Colocalization of Iba1 and F-actin in the lamellipodia and cell periphery of activated cells (AC). The cells were stimulated with 22:6HP (1 mg/mL) and 22:6 (1 mg/mL) and double stained with the anti-Iba1 antibody and phalloidin, to visualize F-actin by confocal microscopy. (A, D) Actin (red); (B, E) Iba1 (green), (C, F) colocalization of F-actin and Iba1 (yellow). Control cells treated with 22:6 showed actin staining concentrated toward the nucleus (DF). Rac was also localized at the cell periphery of activated cells using anti-Rac monoclonal antibody (G). Rac was localized close to the nucleus in the control cells (H). Micrographs are representative of three independent experiments. Magnification, ×400.
Figure 6.
 
Iba1 and Rac was upregulated in 22:6HP-activated microglia. Retinal microglia were stimulated with 22:6HP and 22:6. Total RNA was extracted, reverse transcribed, and subjected to real-time PCR analysis, using gene-specific primers, and normalized to GAPDH. The relative multiple of change in mRNA expression was determined by the 2−ΔΔCT method. Data represent the mean ± SD of results in triplicate experiments. *P < 0.01 versus 22:6. The results showed an increase of 2- and 1.5-fold increases in the gene expression of Iba1 and Rac, respectively, compared with the control cultures treated with 22:6.
Figure 6.
 
Iba1 and Rac was upregulated in 22:6HP-activated microglia. Retinal microglia were stimulated with 22:6HP and 22:6. Total RNA was extracted, reverse transcribed, and subjected to real-time PCR analysis, using gene-specific primers, and normalized to GAPDH. The relative multiple of change in mRNA expression was determined by the 2−ΔΔCT method. Data represent the mean ± SD of results in triplicate experiments. *P < 0.01 versus 22:6. The results showed an increase of 2- and 1.5-fold increases in the gene expression of Iba1 and Rac, respectively, compared with the control cultures treated with 22:6.
Figure 7.
 
Protein expression of Iba1 and Rac was increased in 22:6HP-treated retinal microglia. Equal amount of total protein from 22:6 HP-activated cells and 22:6-treated cells were separated with 15% SDS-polyacrylamide gel. Protein bands were transferred to nitrocellulose membrane and probed with polyclonal anti-Iba1 and monoclonal anti-Rac as the primary antibodies and horseradish tagged goat anti-rabbit IgG as the secondary antibody. Iba1 was immunodetected at a molecular mass of 17 kDa and Rac at 21 kDa.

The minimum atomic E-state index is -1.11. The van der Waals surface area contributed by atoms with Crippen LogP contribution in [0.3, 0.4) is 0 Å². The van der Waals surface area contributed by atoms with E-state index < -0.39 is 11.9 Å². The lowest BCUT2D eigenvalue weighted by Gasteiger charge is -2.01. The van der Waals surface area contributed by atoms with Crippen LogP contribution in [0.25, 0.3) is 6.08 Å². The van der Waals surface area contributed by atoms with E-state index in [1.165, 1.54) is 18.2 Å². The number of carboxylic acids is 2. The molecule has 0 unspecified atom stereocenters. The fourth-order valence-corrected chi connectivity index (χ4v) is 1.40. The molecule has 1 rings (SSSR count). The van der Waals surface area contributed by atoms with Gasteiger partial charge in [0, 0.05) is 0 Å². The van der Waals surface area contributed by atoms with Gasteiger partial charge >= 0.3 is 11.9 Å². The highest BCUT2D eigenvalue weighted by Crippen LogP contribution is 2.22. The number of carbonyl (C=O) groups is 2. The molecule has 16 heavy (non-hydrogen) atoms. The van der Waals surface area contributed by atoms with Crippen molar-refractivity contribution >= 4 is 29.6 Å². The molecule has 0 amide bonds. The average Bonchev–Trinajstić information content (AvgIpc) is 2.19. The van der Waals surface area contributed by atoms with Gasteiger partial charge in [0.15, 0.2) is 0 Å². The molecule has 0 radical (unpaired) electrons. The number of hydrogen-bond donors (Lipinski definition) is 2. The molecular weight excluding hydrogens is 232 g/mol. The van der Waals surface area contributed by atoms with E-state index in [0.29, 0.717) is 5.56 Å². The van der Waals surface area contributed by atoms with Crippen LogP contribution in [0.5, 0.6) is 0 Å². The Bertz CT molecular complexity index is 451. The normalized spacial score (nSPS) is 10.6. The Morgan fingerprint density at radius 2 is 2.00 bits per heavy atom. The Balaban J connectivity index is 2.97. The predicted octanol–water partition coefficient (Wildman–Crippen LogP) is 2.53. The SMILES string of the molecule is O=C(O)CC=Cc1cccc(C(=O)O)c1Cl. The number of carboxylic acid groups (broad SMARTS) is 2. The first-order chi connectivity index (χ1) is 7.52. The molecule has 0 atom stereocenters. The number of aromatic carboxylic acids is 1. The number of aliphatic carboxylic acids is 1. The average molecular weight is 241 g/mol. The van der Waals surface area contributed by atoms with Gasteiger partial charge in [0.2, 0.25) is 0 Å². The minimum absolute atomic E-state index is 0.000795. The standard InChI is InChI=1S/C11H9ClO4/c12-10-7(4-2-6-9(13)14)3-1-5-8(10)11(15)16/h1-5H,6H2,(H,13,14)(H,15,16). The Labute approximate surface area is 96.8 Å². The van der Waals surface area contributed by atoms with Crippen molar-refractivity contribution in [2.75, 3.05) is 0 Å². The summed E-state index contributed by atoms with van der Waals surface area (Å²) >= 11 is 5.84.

Figure 7.
 
Protein expression of Iba1 and Rac was increased in 22:6HP-treated retinal microglia. Equal amount of total protein from 22:6 HP-activated cells and 22:6-treated cells were separated with 15% SDS-polyacrylamide gel. Protein bands were transferred to nitrocellulose membrane and probed with polyclonal anti-Iba1 and monoclonal anti-Rac as the primary antibodies and horseradish tagged goat anti-rabbit IgG as the secondary antibody. Iba1 was immunodetected at a molecular mass of 17 kDa and Rac at 21 kDa.
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Figure 1.
 
Phase-contrast photomicrographs of mixed retinal cultures from newborn Lewis rats. (A) Day 7 retinal cultures. (B) Day 14 confluent retinal cultures showing numerous amoeboid and ramified microglia. Magnification, ×100.
Figure 1.
 
Phase-contrast photomicrographs of mixed retinal cultures from newborn Lewis rats. (A) Day 7 retinal cultures. (B) Day 14 confluent retinal cultures showing numerous amoeboid and ramified microglia. Magnification, ×100.
Figure 2.
 
Immunocytochemical characterization of isolated retinal microglia. The cells were grown on chamber slides and incubated with OX42 (1:50) monoclonal antibody (A) and GFAP (1:100) (B). Negative control cultures were incubated with PBS in place of the primary antibody (C). A standard biotin-avidin immunocytochemical technique was used. Approximately 95% of the cells were stained with OX42 and the remaining 5% with GFAP. Magnification, ×200.
Figure 2.